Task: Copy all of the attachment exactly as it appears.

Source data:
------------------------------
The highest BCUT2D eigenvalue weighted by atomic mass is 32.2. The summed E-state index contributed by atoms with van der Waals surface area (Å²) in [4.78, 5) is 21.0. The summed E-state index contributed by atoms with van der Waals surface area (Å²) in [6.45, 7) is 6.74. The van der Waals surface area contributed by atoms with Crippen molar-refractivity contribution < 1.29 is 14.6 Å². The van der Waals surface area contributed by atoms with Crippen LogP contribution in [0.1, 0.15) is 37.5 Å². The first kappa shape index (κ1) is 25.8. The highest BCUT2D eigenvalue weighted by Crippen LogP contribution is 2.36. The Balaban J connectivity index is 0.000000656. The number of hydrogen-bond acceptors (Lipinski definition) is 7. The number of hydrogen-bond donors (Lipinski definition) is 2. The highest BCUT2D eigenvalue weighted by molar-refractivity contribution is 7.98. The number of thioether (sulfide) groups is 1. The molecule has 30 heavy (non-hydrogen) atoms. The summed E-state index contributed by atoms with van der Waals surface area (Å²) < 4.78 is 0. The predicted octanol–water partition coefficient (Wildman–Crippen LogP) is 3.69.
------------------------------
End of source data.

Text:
The highest BCUT2D eigenvalue weighted by atomic mass is 32.2. The summed E-state index contributed by atoms with van der Waals surface area (Å²) in [4.78, 5) is 21.0. The summed E-state index contributed by atoms with van der Waals surface area (Å²) in [6.45, 7) is 6.74. The van der Waals surface area contributed by atoms with Crippen molar-refractivity contribution < 1.29 is 14.6 Å². The van der Waals surface area contributed by atoms with Crippen LogP contribution in [0.1, 0.15) is 37.5 Å². The first kappa shape index (κ1) is 25.8. The highest BCUT2D eigenvalue weighted by Crippen LogP contribution is 2.36. The Balaban J connectivity index is 0.000000656. The number of hydrogen-bond acceptors (Lipinski definition) is 7. The number of hydrogen-bond donors (Lipinski definition) is 2. The highest BCUT2D eigenvalue weighted by molar-refractivity contribution is 7.98. The number of thioether (sulfide) groups is 1. The molecule has 30 heavy (non-hydrogen) atoms. The summed E-state index contributed by atoms with van der Waals surface area (Å²) < 4.78 is 0. The predicted octanol–water partition coefficient (Wildman–Crippen LogP) is 3.69.